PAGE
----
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Re: Answer: Harvard's Huge Class Size

Postby tgir » Sun Jan 30, 2011 12:08 pm

Charles5 wrote:The yields are deceiving when comparing directly between these top three (HYS) largely because the Harvard class is simply so huge (about 550 students, more than 3X the size of each of SLS and YLS). Therefore, YLS and SLS (each with entering classes of about 175 students) can't possibly offer admission to all the students admitted to HLS (nor, apparently, do they want to), given the sheer size of the entering Harvard class. Therefore, simple mathematics mandates that the number of cross-admits between Harvard and Yale and Harvard and Stanford--on a percentage basis--is not nearly what most would assume it to be (i.e., the overlap is necessarily much smaller).

As a result, Harvard admits a significant portion of their class with students who never received offers from Yale or Stanford. I suspect many on this forum would be surprised at the sheer number of HLS acceptances who were ultimately choosing between HLS and Virginia, or HLS and Michigan, or HLS and Georgetown, or HLS and NYU/Columbia, or HLS and Chicago or Berkeley. Even a fair number end up choosing between HLS and Texas or HLS and Vanderbilt or UCLA. Obviously, these are all great law schools, and, in each case, a fantastic "final two" law schools to be deciding between. But the choice for HLS for many (certainly not all) of those applicants, is therefore an easier proposition. Even then, a fair number choose UVA or Chicago or Michigan or Columbia, sometimes because scholarship $ becomes an important factor. Obviously, there is still H/Y and H/S overlap, but it simply can't be as large on a percentage basis as it is between Y and S (which have almost identical class sizes and frequently are looking for similar outside accomplishments). Therefore, the Harvard yield number, in many ways, is really not directly comparable to YLS or SLS yields--and is artificially inflated upwards (due to its large class size and its more frequent cross admit battles with the rest of the T14 (minus Y and S))--for this reason.

The Yale/Stanford overlap, % wise, is quite high, because both are part of the HYS triumvirate AND have almost identical class sizes (resulting in many students who value the smaller class size focused on both schools), AND both schools tend to look for major accomplishments beyond LSAT and GPA, the two metrics upon which Harvard has long placed the greatest emphasis.

Most of the cross-yield information is pretty tightly guarded among these three. If you talk to students at ASW--or even among your friends from college who applied to HYS--you'll typically find a disproportionate number of HLS admits who were not accepted to Y or S, again, the HLS huge class size being a major factor. (Obviously, there is overlap among the three, but in terms of sheer numbers, and on a percentage basis, given the huge size of the HLS class, HLS has far more "final 2" overlaps with other T14 law schools.) A major percentage of both YLS and SLS enrolees were also accepted to HLS. On a percentage basis, again--given the sheer size of the HLS entering class--the same cannot be said about HLS enroless with respect to YLS and SLS.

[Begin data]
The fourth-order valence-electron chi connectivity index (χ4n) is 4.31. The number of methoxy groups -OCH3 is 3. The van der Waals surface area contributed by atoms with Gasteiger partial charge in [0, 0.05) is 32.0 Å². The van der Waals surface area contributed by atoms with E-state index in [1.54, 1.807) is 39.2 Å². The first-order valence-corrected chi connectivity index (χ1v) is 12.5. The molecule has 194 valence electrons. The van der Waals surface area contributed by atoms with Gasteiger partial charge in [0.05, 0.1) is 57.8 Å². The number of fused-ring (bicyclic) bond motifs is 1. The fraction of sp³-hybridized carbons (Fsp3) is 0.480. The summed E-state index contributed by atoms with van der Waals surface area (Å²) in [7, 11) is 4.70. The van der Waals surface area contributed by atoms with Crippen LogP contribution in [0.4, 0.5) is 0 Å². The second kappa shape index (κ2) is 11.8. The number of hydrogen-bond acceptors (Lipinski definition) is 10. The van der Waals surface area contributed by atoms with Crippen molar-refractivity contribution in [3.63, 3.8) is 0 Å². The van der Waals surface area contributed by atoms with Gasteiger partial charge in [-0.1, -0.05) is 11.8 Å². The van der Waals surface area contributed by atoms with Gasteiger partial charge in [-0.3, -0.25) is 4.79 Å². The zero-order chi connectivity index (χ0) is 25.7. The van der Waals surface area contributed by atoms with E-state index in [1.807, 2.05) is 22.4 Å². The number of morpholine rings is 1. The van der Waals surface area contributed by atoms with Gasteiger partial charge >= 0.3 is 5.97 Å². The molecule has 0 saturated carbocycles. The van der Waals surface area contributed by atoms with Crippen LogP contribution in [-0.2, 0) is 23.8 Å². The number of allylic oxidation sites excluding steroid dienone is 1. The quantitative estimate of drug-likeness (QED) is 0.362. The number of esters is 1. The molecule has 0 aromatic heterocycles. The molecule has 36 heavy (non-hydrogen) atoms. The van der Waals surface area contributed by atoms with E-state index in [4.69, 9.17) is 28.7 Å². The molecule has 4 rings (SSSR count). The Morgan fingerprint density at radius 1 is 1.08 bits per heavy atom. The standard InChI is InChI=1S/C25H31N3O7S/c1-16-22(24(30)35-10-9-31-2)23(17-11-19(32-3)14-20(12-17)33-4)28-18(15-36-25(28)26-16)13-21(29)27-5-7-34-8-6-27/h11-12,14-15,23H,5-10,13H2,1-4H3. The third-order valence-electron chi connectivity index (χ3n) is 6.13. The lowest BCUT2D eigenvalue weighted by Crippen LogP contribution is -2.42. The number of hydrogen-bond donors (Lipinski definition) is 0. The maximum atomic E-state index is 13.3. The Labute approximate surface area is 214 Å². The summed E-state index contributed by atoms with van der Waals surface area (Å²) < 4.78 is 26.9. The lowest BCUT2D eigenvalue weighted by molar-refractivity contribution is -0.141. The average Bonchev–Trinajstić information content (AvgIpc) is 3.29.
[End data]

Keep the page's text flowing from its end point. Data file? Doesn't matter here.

Needless to say, most of this is driven by the fact that the class sizes between the Big Three are so distinctly different, with HLS by far being one of the biggest law schools in the Country.

Word is (and because it's word of mouth, it's nothing I can link--so take it for what it's worth) that YLS continues to beat both SLS and HLS fairly comfortably for cross admits (although the # has been declining in recent years for a variety of reasons). Nevertheless, both SLS and HLS take a meaningful number of admits from YLS every year, but YLS is still top among those extremely confident they want to pursue academia. For many years, Yale benefitted in cross-admit battles with S and H due to their perceived relaxed, "no grades" (not exactly accurate) policy; again, this perception and advantage has apparently slowly started to change. SLS and HLS, on the other hand, have--for many decades--historically split their direct cross-admit pool, but apparently SLS has moved ahead over about the past 10 years. And, perhaps not surprisingly, HLS continues to win a disproportionate number of the significant number of HLS vs. other T14 (i.e., not including Y or S) competitions, to fill out its entering class of 550+.

Bottom line: HLS yield will always be artificially inflated upward when compared directly to YLS and SLS because of the sheer size of its entering class (about 550-575 students), a meaningful number of whom simply chose HLS over other T14 members, and didn't have the YLS or SLS option.


This.

Also, I got bored one night and ran some LSN numbers on cross-admits for the last 3 completed cycles. I only used profiles that clearly showed where the person had decided to enroll, as many were unclear or just not indicated at all.